Andromache for psychologists: What can we learn from antiquity?


Greta Sykes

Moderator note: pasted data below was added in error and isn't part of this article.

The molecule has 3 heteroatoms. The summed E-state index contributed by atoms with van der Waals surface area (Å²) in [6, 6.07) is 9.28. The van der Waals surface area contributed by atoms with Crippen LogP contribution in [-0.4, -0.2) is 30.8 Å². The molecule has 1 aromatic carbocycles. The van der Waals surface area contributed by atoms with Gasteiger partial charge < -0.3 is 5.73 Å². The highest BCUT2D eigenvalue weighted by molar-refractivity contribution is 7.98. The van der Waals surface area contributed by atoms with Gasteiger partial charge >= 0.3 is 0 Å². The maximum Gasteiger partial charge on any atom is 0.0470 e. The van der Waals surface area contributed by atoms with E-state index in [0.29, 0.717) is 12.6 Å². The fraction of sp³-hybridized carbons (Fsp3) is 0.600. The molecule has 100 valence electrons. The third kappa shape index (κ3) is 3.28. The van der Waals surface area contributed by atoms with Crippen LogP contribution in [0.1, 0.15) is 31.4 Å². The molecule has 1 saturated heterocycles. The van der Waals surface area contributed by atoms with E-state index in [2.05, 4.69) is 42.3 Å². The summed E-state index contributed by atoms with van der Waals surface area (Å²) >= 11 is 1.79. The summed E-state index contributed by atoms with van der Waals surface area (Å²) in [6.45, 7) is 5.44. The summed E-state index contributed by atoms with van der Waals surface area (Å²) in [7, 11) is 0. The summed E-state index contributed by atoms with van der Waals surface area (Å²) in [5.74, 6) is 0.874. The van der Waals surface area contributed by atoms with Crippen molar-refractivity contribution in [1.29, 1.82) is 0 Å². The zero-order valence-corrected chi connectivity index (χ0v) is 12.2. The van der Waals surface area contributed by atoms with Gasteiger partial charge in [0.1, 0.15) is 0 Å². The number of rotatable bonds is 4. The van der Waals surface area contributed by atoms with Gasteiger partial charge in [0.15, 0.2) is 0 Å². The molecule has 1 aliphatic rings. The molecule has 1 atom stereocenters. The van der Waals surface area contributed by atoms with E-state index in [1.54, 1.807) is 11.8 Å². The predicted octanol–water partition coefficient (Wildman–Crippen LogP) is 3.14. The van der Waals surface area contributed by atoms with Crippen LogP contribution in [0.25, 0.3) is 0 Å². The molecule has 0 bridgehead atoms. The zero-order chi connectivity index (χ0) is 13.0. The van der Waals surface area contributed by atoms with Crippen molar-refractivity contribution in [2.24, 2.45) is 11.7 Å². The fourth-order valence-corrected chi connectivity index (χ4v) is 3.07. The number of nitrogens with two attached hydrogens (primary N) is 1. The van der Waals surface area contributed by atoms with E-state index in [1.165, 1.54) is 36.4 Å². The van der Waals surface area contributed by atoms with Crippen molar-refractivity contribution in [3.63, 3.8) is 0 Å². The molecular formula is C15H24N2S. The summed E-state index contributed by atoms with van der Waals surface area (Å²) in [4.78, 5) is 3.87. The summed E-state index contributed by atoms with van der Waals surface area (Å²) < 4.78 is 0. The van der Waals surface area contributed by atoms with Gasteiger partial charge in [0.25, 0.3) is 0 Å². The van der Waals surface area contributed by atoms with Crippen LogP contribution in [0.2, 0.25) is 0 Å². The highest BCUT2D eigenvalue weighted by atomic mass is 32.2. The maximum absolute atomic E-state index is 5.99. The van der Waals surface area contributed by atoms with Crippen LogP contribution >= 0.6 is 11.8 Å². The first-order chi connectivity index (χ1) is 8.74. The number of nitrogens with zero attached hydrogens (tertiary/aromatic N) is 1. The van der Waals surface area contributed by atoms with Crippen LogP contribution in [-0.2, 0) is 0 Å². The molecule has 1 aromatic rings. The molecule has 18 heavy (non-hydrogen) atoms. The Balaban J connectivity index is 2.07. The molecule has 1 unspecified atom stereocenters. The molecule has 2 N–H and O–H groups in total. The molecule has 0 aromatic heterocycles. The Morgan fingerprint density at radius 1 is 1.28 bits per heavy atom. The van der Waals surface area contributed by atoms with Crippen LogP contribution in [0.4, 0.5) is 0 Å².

The place of women in society is a useful indicator of the extent of equality in that society suggests Wilkinson (2005). Concerns about stagnant (the West) or rising levels of inequality experienced by women globally requires that we look carefully at models of societies in the past and the historical development of male and female power and status differences. The negative impact of low status or lack of power on wellbeing has been sufficiently illustrated by Oliver James in ‘Affluenza’ (2007). Engels’ (1972) essay on ‘The Origin of the Family, Private Property and the State’ brought about a revolution of thinking at the turn of the previous century regarding the place of women in society. Anthropologists, historians, archaeologists and psychologists have since then engaged in debates and research to explore the contribution antiquity made to our understanding of gender roles and a male dominated world by querying the assumption that human societies have always been controlled by men. Goddesses, Angels, witches – which identity do we choose to regain the power and status we deserve? In this essay I explore some of the key points that are made by researchers of inequality leading to the proposition that being in charge of inner – reproduction and sexuality - and outer - occupying territory in society –space is the only way that women shall regain power and control as equals to men. Finally interventions and strategies are suggested that can assist psychologists to use their awareness of an empowering epistemology to guide families towards better mental and emotional health.


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